First of all I would like to say I am a Windows user and probably always will be a Windows user, but I like to have choice and the ability to experiment with other operating systems. There are two main reasons I have continued to use Windows.
Simplicity: It just works
Software availability: Most of the major software companies focus their development efforts towards machines running the Windows OS.
I have been using Linux as my secondarily OS for about 10 years. My introduction to Linux was through Suse 8.0. At the time when I bought this distro it was cutting edge, but it certainly wasn't built with the non experienced user in mind. I continued using Linux, and every now and then updated my distro. I tend to buy the Linux distributions in software stores. Not only it is more convenient to have the CD's but you also have a physical book of documentation. The downside of this being, up until today I was still running Suse 9.1 on my laptop. Having bought the Linux distro I tend to horde them. As a result I find myself struggling away with a fairly old OS. You may think this is a bit silly, but in reality the distro I was running was no older than Windows XP. When you use something you get used to it.
I was trying to decide on what version to move onto next and the name Ubuntu kept cropping up. After some digging about I decided to give it a try. This time I decided to download the ISO image as opposed to obtaining the physical media for the install. In total the download was 650 megs.
What you next need to do is create bootable media, this means anything that can be initiated by the computer at boot time. The easiest way of doing this is to burn a bootable ISO image to CD/DVD rom, although you can also create a bootable USB thumb drive for your install. The latter will require a little bit more work and you will need to make sure the system you intend to install on supports booting from USB. This is done within the “Boot priority” section of your bios.
The installation process was very simple and intuitive. The entire procedure was wizard driven. what HD you you wish to install on, do you wish to set up a duel boot with another OS and so on. The install was also very fast. The last time I installed Windows it took about 45 minutes. Ubuntu took 15 minutes. Through the process is displayed a slide show introducing you to the OS and its features. At the end of the install I was asked to create a user account and then the system re-booted. I was very impressed with what happened next.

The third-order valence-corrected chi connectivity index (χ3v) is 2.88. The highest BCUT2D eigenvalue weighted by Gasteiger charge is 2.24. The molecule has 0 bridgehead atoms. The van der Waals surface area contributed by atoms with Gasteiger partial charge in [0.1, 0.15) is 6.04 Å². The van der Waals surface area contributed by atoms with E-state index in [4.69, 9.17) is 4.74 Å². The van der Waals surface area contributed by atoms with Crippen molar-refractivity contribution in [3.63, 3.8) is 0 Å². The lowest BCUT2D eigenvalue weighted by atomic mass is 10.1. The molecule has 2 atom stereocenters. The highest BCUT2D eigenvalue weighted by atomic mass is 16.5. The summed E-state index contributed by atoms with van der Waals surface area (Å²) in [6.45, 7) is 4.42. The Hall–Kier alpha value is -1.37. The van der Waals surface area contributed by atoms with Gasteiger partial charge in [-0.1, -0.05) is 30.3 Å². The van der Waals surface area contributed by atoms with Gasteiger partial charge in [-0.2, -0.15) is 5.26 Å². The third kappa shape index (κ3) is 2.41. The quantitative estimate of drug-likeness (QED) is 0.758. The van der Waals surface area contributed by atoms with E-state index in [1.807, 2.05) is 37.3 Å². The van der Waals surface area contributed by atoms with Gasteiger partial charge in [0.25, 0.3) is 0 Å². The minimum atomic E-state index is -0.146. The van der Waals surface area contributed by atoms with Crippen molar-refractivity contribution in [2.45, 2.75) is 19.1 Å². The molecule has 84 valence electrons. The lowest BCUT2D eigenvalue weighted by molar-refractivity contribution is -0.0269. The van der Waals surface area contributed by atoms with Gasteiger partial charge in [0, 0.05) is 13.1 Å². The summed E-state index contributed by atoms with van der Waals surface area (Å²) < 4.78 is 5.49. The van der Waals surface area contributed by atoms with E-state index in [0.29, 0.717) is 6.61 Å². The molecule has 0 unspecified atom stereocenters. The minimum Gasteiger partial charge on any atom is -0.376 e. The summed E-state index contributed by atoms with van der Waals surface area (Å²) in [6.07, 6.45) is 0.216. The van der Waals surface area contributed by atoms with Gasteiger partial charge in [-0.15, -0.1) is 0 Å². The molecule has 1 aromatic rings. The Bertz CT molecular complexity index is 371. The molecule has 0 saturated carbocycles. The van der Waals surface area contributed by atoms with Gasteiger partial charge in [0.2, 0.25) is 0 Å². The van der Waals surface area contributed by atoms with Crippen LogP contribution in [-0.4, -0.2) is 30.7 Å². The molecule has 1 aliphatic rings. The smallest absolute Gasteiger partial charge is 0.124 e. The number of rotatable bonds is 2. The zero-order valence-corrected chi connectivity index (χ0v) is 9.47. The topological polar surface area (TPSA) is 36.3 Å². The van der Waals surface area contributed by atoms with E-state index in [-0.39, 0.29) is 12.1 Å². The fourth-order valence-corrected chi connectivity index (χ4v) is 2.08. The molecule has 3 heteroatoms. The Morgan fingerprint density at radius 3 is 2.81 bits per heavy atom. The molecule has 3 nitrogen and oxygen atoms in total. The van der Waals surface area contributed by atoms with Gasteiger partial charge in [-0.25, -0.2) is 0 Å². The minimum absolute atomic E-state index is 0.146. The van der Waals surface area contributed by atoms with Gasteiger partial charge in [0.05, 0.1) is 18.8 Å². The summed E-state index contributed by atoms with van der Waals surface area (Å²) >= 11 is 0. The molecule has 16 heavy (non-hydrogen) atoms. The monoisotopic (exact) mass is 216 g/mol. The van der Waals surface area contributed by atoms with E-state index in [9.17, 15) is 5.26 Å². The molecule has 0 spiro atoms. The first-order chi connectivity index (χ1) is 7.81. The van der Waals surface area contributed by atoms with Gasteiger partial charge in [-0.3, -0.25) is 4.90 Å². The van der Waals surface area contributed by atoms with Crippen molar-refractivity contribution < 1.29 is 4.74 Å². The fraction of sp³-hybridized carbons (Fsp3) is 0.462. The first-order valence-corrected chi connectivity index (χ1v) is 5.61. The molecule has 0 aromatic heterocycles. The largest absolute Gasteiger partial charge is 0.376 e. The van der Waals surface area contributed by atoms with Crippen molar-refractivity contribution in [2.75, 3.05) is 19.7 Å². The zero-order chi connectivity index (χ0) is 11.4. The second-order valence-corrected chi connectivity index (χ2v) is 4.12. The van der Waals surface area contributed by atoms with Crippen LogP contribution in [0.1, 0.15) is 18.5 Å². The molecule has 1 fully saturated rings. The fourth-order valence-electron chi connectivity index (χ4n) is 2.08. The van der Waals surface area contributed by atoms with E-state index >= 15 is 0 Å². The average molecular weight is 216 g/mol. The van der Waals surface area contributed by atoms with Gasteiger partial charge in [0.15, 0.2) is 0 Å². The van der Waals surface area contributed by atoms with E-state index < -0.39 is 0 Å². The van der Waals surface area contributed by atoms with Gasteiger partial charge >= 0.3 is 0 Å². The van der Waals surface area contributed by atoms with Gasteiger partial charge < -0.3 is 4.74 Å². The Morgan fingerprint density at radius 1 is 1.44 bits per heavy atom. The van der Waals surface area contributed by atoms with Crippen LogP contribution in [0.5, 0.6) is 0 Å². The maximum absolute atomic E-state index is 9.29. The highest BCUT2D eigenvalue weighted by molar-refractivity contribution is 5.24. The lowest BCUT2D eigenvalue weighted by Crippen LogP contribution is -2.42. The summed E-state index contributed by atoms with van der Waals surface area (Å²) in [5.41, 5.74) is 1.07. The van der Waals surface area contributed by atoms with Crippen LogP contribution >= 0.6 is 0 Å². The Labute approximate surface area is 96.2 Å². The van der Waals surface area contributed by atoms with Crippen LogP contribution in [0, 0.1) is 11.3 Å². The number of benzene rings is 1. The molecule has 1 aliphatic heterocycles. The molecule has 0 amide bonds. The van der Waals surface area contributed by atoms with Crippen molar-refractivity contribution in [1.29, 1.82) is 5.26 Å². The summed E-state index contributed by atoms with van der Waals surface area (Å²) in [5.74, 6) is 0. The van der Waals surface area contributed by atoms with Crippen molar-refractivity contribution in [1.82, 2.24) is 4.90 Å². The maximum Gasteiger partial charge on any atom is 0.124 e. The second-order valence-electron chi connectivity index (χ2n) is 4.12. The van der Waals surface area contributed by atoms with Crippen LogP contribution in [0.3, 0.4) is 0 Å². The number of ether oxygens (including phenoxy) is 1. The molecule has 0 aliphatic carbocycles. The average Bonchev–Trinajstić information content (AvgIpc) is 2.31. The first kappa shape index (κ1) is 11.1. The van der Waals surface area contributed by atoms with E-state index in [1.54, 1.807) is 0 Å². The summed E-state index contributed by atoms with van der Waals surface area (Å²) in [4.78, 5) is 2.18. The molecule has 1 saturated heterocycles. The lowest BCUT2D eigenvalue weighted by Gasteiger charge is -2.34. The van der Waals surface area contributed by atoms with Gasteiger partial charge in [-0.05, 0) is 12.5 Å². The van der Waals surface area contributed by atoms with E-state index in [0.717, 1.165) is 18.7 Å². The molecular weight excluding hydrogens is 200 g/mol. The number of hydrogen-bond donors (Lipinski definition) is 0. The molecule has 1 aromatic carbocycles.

On system start its clear to see that Linux is coming of age. My previous experience with Linux has been one of “need to learn” Linux has never been a simply OS to get to grips with, Yep Ubuntu do appear to have nailed it. It detected all my hardware and configured all device drivers with no input from me. The laptop I installed Ubuntu Linux on is around 5 years old, so its a fairly old machine, yet had no problems running its new OS at all. It now has a new lease of life. Even with my system it feels quick, and responds very well.
So what can it do?
I mentioned before that Linux is a secondarily OS for me. I mainly use it for Surfing and email. My main development work is still done on a Windows based machine, so this had all the tools I need and quite a bit more. Firefox was installed as standard (3.5) so the web experience you have come to expect from FF on Windows, and I believe the actual browser start up time is a lot quicker.
The default windows manager that is installed with Ubuntu is called Gnome.
Gnome is a user interface that interacts with the underlying OS. Its the User interface that allows you to control the operating system, be it Windows, Linux or Mac they all make good use of a UI. Gnome works very well, the biggest difference a Windows will notice is that the main menus are at the top, as opposed to having the Windows start button at the bottom. It does take a little bit of getting used to.
There is another Windows manager that follows the Windows way of thinking by placing all the menus at the bottom called KDE
This can be installed very easily using the package manager. The package manager is a piece of software that controls the rest of the software. It checks for dependencies and makes sure all required software/libraries are installed based on your selections. The KDE desktop is awesome! It follows the same principles of Windows. If you are used to using Windows Vista or 7 you will have no problems at all using KDE.
I said before one of the main reasons I mainly use Windows is due to the availability of software. I don't just use my Windows PC for development I use it for gaming as well. Because of these reasons switching to Linux full time is not an option. There is however a great selection of software for Linux, and Ubuntu have made it so simple to get software.
If you think of the Apple aps store, or the Android market these places make it very easy to obtain and install software. Ubuntu have done the same thing with Linux. Within your applications menu there is an icon “Ubuntu Software Center” where you can manage your software. The application shows you what applications you have installed. You have the ability to remove installed applications or add more. You can browse applications arranged into categories or use search terms to find new software.
Installing software on Linux used to be a nightmare, very often you had to install from RPM's and if they weren't available you had to get our hands dirty by compiling from source code.
It does seam that this is a of version of Linux for everyone. It's lean and simple, yet still provides tools for people who want to do geeky things. Its not a perfect OS, to be honest I don't think there will ever be such a thing, but it does meet a very high standard. I would say it compares very well with Windows 7.